Urban Reform and Its Consequences
A Study in Representation
Susan Welch and Timothy Bledsoe clarify a portion of the debate by investigating how election structures affect candidates and the nature of representation. They examine the different effects of district versus at-large elections and of partisan versus nonpartisan elections. Who gets elected? Are representatives' socioeconomic status and party affiliation related to election form? Are election structures related to how those who are elected approach their jobs? Do they see themselves as representatives concerned with the good of the city as a whole?
Urban Reform and Its Consequences reports an unprecedented wealth of data drawn from a sample of nearly 1,000 council members and communities with populations between 50,000 and 1 million across 42 states. The sample includes communities that use a variety of election procedures. This study is therefore the most comprehensive and accurate to date.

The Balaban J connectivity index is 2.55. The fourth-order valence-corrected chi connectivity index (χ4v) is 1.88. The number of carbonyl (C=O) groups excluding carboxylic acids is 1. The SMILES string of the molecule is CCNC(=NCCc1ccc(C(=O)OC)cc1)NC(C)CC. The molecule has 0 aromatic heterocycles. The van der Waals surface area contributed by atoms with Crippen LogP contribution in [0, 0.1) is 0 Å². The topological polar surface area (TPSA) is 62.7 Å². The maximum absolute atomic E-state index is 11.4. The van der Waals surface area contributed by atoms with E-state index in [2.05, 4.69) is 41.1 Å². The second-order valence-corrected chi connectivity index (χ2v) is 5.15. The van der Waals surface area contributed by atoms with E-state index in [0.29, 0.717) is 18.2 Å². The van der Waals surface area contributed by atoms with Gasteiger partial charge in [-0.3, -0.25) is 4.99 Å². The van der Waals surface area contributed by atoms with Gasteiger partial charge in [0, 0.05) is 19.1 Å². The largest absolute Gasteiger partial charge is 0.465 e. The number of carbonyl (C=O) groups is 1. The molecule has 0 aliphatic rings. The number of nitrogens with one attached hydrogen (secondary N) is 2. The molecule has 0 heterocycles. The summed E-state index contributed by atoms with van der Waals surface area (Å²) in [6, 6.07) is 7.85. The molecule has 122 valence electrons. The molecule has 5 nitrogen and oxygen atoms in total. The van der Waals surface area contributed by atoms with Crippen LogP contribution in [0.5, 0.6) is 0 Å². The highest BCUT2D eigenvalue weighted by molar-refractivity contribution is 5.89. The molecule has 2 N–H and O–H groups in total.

Welch and Bledsoe conclude that nonpartisan and at-large elections do give city councils a more middle- and upper-middle-class character and have changed the way representatives view their jobs. Reform measures have not, however, produced councils that are significantly more conservative or more prone to conflict. Overall, the authors conclude that partisan and district elections are more likely to represent the whole community and to make the council more accountable to the electorate.
1. Urban Reform and Its Impact: What We Know
2. Analyzing the Consequences of Reform: Our Study
3. Election Structures and Council Members' Socioeconomic and Partisan Characteristics
4. The Impact of Election Structures on the Members' Relationships to Their Constituencies
5. The Impact of Election Structures on Policy Representation: The Policy Attitudes of Council Members and the Policy Process on the Council
6. Separating Fact from Fiction in Evaluating the Impact of Urban Reform